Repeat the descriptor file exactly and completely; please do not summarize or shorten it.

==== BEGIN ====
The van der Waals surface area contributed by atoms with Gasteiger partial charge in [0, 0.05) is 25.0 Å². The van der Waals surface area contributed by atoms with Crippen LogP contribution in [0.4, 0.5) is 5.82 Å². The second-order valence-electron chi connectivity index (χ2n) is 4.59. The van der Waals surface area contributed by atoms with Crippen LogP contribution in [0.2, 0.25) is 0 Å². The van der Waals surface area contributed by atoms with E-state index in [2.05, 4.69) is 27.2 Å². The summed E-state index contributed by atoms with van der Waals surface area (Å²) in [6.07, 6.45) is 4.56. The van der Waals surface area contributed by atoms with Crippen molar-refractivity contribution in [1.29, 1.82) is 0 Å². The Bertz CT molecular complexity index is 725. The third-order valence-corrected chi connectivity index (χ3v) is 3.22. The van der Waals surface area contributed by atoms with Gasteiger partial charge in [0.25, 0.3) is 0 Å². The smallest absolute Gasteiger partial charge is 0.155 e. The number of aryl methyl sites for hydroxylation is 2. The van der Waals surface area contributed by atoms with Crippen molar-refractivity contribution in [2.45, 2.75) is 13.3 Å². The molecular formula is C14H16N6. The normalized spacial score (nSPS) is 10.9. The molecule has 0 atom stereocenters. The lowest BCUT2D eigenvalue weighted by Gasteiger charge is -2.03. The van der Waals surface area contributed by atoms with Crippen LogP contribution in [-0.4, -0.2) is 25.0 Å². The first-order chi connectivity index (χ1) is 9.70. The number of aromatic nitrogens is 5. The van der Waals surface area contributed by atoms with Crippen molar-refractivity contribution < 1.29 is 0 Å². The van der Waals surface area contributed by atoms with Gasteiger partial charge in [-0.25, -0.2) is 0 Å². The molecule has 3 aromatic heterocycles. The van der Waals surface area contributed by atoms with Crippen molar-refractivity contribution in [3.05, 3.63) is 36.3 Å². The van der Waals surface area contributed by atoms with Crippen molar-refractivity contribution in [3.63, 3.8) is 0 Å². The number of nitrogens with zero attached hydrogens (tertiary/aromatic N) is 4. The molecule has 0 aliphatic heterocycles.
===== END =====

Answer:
The van der Waals surface area contributed by atoms with Gasteiger partial charge in [0, 0.05) is 25.0 Å². The van der Waals surface area contributed by atoms with Crippen LogP contribution in [0.4, 0.5) is 5.82 Å². The second-order valence-electron chi connectivity index (χ2n) is 4.59. The van der Waals surface area contributed by atoms with Crippen LogP contribution in [0.2, 0.25) is 0 Å². The van der Waals surface area contributed by atoms with E-state index in [2.05, 4.69) is 27.2 Å². The summed E-state index contributed by atoms with van der Waals surface area (Å²) in [6.07, 6.45) is 4.56. The van der Waals surface area contributed by atoms with Crippen molar-refractivity contribution in [1.29, 1.82) is 0 Å². The Bertz CT molecular complexity index is 725. The third-order valence-corrected chi connectivity index (χ3v) is 3.22. The van der Waals surface area contributed by atoms with Gasteiger partial charge in [0.25, 0.3) is 0 Å². The smallest absolute Gasteiger partial charge is 0.155 e. The number of aryl methyl sites for hydroxylation is 2. The van der Waals surface area contributed by atoms with Crippen molar-refractivity contribution in [2.45, 2.75) is 13.3 Å². The molecular formula is C14H16N6. The normalized spacial score (nSPS) is 10.9. The molecule has 0 atom stereocenters. The lowest BCUT2D eigenvalue weighted by Gasteiger charge is -2.03. The van der Waals surface area contributed by atoms with Crippen LogP contribution in [-0.4, -0.2) is 25.0 Å². The first-order chi connectivity index (χ1) is 9.70. The number of aromatic nitrogens is 5. The van der Waals surface area contributed by atoms with Crippen molar-refractivity contribution < 1.29 is 0 Å². The van der Waals surface area contributed by atoms with Gasteiger partial charge in [-0.25, -0.2) is 0 Å². The molecule has 3 aromatic heterocycles. The van der Waals surface area contributed by atoms with Crippen molar-refractivity contribution in [3.05, 3.63) is 36.3 Å². The van der Waals surface area contributed by atoms with Crippen molar-refractivity contribution in [3.63, 3.8) is 0 Å². The number of nitrogens with zero attached hydrogens (tertiary/aromatic N) is 4. The molecule has 0 aliphatic heterocycles.